It’s hard to believe that September will soon be closing out, and we will be starting Q4, the last one of the year.  It is so hard to believe how quickly time has gone by, even with all of this COVID19 craziness.  As I have written about before, the Cybersecurity Landscape is now forever changed.  This has been primarily brought on by the Remote Workforce. 

This is something that will not change in the near future; in fact, many employees are embracing the ability to work in a different location, and businesses are now realizing the sheer cost savings that they are gaining from getting rid of their brick and mortar leases.

One thing that has also changed is the way Corporate America now looks as to how its is protecting its IT and Network Infrastructures (at least that is the hope).  Before COVID19 hit, the traditional model to beefing up the lines of defense has been what s known as “Perimeter Security”.  Although this has been a widely used term, the technical definition of it is as follows:

“It refers to natural barriers or artificially built fortifications that have the goal of keeping intruders out of the area the boundary surrounds.”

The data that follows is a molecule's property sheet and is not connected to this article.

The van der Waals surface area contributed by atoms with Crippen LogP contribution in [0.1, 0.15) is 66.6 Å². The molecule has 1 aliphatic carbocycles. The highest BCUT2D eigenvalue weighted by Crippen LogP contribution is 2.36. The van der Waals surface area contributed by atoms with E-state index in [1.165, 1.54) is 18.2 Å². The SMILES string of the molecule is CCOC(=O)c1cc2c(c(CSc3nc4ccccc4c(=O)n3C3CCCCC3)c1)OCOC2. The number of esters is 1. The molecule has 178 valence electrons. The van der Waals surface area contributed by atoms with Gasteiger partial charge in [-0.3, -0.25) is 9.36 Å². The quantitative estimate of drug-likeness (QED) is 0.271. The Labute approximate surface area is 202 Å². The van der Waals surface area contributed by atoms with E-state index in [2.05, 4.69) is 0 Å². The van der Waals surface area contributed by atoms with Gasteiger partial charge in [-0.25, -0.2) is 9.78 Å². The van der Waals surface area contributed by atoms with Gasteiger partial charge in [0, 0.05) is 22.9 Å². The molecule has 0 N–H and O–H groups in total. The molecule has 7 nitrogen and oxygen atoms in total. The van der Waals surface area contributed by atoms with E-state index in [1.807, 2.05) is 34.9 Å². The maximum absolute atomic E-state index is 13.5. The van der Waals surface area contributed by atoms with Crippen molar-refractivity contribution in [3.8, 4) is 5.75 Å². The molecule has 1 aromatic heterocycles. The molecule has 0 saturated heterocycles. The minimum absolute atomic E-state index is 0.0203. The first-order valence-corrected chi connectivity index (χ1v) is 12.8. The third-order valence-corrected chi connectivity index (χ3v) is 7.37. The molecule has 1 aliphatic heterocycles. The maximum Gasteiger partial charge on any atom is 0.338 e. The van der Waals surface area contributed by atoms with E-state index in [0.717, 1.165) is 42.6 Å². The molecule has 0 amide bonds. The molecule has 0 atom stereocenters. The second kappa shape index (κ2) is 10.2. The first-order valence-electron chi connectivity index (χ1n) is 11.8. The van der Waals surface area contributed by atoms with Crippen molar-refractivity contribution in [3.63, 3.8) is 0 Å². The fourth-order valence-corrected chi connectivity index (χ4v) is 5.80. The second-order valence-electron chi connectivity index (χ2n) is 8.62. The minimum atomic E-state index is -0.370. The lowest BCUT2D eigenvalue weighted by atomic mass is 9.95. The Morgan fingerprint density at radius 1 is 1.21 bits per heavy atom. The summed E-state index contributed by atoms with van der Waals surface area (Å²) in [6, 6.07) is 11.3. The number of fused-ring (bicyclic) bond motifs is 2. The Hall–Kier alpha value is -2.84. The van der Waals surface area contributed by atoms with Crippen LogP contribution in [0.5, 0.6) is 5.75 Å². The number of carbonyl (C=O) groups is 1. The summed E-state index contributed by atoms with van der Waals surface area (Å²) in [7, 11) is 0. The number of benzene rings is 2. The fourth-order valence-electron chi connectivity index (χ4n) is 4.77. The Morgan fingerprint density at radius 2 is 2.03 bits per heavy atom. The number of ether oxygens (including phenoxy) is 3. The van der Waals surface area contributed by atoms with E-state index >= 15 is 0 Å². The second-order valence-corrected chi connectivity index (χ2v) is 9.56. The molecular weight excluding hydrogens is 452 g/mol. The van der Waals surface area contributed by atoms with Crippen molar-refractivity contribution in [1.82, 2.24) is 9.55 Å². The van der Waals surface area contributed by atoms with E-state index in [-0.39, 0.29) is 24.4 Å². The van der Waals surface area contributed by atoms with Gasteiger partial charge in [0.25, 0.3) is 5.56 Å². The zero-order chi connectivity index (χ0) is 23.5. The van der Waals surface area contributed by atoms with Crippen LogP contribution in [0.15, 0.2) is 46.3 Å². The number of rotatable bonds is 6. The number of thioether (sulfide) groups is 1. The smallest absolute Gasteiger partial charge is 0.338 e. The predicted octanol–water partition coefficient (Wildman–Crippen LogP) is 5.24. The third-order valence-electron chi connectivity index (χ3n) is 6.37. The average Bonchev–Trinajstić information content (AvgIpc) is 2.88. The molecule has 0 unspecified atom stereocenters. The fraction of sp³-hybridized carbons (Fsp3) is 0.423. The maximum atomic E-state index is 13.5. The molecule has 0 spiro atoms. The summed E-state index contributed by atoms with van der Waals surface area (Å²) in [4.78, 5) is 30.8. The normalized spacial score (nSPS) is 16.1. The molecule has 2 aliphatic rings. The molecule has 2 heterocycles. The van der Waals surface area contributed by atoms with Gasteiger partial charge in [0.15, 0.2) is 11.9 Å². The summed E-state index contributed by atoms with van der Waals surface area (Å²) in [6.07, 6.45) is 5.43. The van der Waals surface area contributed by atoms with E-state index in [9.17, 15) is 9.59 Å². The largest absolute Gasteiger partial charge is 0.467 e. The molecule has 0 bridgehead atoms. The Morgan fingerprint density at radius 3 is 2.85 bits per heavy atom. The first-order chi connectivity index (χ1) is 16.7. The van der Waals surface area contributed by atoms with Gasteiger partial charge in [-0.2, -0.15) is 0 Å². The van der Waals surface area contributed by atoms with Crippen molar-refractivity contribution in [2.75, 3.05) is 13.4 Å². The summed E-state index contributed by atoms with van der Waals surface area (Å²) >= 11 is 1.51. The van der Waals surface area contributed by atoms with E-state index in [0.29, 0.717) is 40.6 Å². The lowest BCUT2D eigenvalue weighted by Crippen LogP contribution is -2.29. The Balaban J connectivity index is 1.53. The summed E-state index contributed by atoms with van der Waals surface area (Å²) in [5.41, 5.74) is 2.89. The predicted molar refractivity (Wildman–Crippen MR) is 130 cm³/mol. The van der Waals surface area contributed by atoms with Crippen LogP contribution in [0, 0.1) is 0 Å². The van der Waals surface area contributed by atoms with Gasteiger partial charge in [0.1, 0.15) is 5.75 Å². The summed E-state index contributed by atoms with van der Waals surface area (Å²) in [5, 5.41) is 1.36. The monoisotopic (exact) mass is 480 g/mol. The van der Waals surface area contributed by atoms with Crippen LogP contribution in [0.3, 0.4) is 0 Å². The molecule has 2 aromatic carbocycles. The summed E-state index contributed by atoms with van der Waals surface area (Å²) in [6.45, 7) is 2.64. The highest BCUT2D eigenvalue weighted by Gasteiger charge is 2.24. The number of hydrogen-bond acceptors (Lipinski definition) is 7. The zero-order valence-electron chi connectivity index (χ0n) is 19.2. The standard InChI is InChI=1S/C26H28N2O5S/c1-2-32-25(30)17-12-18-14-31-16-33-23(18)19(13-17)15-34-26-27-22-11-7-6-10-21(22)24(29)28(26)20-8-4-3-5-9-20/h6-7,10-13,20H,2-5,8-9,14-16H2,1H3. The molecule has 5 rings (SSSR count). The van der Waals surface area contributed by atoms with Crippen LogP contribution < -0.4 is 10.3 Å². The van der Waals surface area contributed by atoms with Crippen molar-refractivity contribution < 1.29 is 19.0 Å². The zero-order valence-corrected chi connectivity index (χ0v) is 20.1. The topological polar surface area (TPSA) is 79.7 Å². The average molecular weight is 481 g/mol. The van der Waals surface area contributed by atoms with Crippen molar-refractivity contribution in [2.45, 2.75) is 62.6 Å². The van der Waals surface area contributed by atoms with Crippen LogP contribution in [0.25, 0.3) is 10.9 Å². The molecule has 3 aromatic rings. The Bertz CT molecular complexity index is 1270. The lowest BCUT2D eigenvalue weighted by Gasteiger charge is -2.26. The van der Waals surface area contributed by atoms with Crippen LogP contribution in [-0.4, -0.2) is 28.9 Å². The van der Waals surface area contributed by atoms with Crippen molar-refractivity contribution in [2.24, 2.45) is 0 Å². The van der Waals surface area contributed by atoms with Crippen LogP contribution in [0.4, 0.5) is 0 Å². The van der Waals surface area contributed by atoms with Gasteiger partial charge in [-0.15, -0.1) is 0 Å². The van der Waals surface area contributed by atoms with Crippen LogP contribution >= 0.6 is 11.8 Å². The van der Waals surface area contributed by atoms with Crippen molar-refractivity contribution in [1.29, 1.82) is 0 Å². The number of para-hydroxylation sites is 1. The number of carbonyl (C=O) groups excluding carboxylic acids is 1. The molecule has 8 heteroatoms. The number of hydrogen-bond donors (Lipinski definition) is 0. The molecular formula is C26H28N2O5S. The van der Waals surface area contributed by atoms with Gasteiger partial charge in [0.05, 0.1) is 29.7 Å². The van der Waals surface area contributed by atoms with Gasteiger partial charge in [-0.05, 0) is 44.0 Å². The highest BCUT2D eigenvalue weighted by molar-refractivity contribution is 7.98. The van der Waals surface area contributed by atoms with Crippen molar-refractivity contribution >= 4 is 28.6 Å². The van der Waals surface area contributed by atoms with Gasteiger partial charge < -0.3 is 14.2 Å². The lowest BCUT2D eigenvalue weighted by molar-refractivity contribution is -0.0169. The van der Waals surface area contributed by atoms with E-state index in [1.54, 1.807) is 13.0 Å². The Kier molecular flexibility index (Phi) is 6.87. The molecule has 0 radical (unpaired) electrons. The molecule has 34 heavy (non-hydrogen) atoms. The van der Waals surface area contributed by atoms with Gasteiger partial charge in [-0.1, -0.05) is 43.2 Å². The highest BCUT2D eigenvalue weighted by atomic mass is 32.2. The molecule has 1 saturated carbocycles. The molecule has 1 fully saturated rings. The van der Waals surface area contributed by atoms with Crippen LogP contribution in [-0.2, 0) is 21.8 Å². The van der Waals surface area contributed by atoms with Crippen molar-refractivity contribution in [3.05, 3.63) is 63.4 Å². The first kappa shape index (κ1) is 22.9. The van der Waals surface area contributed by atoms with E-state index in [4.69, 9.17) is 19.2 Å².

(SOURCE:  https://www.cias.it/en/news-en/what-is-perimeter-security/)

In other words, it is the boundary that circles the business in order to protect form threats and intruders from the outside, or external environment.  A very simple example of this is the fence.  You can deploy this to protect the outside boundaries of your house. 

But given the technological advancements of today, and the ever-increasing sophistication level of the Cyberattacker, the concept of “Perimeter Security” is soon vanishing away completely in its entirety/

Here are some of the key reasons why: